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The use of bribes to co-opt an enemy’s forces can be a more effective way to wage war than the conventional use of force: Relative to bombs, bribes can save lives and resources, and preserve civic institutions. This essay evaluates the efficacy and normative desirability of selectively substituting bribes for bombs as a means of warfare. We show how inter-country disparities in wealth, differences in military strength, the organization of the bribing and recipient forces, uncertainty about the outcome of the conflict, and communications technology can contribute to the efficacy of bribes. We discuss methods for enforcing bargains struck between opposing forces, a key problem in structuring bribes. We also examine the legal status of bribe agreements, under both international and U.S. law. While the former apparently views bribery as legitimate means of warfare, the latter poses a potentially significant obstacle by refusing on public policy grounds to enforce secret contracts made with foreign agents.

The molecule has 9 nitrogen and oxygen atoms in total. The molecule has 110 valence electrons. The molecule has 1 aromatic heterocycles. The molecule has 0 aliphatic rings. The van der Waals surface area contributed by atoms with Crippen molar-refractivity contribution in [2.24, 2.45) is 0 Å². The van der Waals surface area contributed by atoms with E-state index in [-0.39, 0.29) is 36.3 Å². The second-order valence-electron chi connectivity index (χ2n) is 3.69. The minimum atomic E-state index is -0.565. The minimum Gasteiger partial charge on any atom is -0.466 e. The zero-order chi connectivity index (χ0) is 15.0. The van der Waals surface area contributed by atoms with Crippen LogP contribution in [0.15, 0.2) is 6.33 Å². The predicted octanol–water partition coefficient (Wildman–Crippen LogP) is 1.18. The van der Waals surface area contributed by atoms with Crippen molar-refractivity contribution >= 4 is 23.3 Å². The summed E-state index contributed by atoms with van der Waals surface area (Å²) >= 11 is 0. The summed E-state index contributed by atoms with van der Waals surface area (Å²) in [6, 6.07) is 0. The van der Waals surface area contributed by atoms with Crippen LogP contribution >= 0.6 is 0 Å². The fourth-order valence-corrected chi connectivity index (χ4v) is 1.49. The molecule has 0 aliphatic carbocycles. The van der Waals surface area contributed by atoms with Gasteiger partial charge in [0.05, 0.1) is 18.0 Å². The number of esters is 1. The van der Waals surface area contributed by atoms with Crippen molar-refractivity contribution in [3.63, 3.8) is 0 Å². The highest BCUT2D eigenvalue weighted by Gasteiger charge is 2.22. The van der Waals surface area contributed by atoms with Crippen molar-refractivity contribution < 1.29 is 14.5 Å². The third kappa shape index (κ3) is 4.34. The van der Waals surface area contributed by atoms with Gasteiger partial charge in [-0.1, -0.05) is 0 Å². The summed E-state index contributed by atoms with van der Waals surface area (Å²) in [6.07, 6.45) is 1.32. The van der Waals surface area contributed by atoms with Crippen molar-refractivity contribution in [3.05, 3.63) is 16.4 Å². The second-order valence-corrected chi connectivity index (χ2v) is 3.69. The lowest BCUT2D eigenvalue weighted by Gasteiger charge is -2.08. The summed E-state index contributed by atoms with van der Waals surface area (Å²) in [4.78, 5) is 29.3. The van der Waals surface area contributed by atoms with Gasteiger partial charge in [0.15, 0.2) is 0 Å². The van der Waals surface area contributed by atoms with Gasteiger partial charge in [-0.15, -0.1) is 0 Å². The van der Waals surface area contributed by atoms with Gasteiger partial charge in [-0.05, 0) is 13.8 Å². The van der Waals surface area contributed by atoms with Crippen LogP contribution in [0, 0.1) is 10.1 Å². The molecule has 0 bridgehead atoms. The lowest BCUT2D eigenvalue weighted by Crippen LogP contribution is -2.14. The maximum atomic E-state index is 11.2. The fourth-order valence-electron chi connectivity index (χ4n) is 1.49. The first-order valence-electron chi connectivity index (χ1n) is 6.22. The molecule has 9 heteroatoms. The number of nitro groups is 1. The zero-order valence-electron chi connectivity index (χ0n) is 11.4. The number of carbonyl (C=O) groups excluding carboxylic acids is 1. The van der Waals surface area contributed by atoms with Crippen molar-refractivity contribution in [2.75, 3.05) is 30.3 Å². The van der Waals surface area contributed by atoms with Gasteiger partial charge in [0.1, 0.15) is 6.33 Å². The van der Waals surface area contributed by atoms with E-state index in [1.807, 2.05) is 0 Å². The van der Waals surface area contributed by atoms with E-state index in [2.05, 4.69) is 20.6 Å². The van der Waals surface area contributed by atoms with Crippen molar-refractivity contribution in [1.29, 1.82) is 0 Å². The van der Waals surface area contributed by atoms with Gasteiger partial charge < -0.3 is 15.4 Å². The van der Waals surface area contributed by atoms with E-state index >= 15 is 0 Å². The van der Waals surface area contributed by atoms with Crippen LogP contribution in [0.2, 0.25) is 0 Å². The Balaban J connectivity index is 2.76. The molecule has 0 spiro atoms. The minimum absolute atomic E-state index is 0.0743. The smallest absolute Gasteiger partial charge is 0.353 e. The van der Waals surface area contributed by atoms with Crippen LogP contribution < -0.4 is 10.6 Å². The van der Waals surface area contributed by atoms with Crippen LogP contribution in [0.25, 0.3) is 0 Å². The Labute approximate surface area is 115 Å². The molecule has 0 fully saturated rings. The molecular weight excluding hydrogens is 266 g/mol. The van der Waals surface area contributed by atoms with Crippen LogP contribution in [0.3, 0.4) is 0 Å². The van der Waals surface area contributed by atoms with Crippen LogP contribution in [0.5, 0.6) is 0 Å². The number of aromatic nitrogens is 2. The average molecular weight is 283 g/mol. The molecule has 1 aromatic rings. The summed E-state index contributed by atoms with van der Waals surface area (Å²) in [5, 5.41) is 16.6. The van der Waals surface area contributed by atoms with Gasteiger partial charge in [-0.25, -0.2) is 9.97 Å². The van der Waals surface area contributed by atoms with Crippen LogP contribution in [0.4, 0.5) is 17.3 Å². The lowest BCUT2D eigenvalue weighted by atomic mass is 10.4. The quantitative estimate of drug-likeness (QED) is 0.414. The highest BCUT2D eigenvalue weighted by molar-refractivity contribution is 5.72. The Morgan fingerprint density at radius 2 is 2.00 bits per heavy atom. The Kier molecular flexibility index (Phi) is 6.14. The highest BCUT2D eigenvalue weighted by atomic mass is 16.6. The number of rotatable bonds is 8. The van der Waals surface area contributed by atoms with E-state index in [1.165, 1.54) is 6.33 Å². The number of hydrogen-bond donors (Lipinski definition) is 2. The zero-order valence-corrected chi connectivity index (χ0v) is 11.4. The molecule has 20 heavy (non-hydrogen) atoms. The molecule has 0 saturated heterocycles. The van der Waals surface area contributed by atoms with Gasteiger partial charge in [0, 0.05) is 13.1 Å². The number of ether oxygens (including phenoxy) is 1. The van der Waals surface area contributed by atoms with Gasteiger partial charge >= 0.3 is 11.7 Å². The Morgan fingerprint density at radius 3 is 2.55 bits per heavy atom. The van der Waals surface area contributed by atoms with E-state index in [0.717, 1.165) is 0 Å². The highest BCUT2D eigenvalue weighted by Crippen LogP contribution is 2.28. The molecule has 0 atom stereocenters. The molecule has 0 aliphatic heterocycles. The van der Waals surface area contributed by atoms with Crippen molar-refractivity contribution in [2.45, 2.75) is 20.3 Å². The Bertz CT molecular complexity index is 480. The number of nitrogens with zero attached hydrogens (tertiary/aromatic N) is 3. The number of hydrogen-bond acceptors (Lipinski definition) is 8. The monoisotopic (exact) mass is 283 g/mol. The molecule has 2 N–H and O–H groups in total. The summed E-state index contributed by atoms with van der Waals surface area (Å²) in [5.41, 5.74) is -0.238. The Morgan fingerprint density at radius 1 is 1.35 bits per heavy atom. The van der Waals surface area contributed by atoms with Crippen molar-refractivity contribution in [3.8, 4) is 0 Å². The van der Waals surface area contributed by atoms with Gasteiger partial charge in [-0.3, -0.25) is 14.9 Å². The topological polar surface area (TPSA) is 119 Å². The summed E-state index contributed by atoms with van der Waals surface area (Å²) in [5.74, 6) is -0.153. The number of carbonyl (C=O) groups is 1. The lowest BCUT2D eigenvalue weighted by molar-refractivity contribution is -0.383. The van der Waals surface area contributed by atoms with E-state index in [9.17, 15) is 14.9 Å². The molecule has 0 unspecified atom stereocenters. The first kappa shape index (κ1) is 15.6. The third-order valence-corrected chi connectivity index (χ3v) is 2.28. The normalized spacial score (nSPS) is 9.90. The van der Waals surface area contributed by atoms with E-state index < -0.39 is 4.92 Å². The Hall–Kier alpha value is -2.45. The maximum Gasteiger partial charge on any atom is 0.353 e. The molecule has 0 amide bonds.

contracts, law of war, bargaining, bribery

Publication Title

International Review of Law & Economics

Publication Citation

29 Int'l Rev. L. & Econ. 179 (2009)